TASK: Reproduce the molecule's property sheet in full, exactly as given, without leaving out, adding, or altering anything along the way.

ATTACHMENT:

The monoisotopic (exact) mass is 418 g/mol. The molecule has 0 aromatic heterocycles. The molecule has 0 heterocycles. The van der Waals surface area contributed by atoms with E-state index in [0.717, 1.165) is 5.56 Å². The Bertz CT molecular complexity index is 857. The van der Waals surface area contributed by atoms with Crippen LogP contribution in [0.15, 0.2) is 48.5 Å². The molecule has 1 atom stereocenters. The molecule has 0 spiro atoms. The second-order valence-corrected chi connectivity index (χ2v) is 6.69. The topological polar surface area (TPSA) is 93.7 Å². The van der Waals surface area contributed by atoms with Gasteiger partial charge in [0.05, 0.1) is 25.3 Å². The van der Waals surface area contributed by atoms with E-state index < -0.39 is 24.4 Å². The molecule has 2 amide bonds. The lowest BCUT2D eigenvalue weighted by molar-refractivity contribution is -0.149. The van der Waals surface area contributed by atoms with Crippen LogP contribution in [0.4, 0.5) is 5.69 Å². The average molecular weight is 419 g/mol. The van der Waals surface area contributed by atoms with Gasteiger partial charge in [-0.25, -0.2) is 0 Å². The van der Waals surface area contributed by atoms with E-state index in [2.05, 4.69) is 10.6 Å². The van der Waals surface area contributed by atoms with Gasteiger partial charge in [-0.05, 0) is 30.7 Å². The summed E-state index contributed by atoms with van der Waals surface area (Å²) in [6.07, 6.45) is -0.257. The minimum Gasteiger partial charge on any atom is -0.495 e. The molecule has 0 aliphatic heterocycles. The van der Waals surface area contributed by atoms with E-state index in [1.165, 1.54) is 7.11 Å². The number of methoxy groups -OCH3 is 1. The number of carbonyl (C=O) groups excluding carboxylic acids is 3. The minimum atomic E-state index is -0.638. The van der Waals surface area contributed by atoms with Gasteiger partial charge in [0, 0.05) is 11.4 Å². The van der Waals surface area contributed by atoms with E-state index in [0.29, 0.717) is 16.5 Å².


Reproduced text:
The monoisotopic (exact) mass is 418 g/mol. The molecule has 0 aromatic heterocycles. The molecule has 0 heterocycles. The van der Waals surface area contributed by atoms with E-state index in [0.717, 1.165) is 5.56 Å². The Bertz CT molecular complexity index is 857. The van der Waals surface area contributed by atoms with Crippen LogP contribution in [0.15, 0.2) is 48.5 Å². The molecule has 1 atom stereocenters. The molecule has 0 spiro atoms. The second-order valence-corrected chi connectivity index (χ2v) is 6.69. The topological polar surface area (TPSA) is 93.7 Å². The van der Waals surface area contributed by atoms with Gasteiger partial charge in [0.05, 0.1) is 25.3 Å². The van der Waals surface area contributed by atoms with E-state index < -0.39 is 24.4 Å². The molecule has 2 amide bonds. The lowest BCUT2D eigenvalue weighted by molar-refractivity contribution is -0.149. The van der Waals surface area contributed by atoms with Crippen LogP contribution in [0.4, 0.5) is 5.69 Å². The average molecular weight is 419 g/mol. The van der Waals surface area contributed by atoms with Gasteiger partial charge in [-0.25, -0.2) is 0 Å². The van der Waals surface area contributed by atoms with E-state index in [2.05, 4.69) is 10.6 Å². The van der Waals surface area contributed by atoms with Gasteiger partial charge in [-0.05, 0) is 30.7 Å². The summed E-state index contributed by atoms with van der Waals surface area (Å²) in [6.07, 6.45) is -0.257. The minimum Gasteiger partial charge on any atom is -0.495 e. The molecule has 0 aliphatic heterocycles. The van der Waals surface area contributed by atoms with E-state index in [1.165, 1.54) is 7.11 Å². The number of methoxy groups -OCH3 is 1. The number of carbonyl (C=O) groups excluding carboxylic acids is 3. The minimum atomic E-state index is -0.638. The van der Waals surface area contributed by atoms with Gasteiger partial charge in [0, 0.05) is 11.4 Å². The van der Waals surface area contributed by atoms with E-state index in [0.29, 0.717) is 16.5 Å².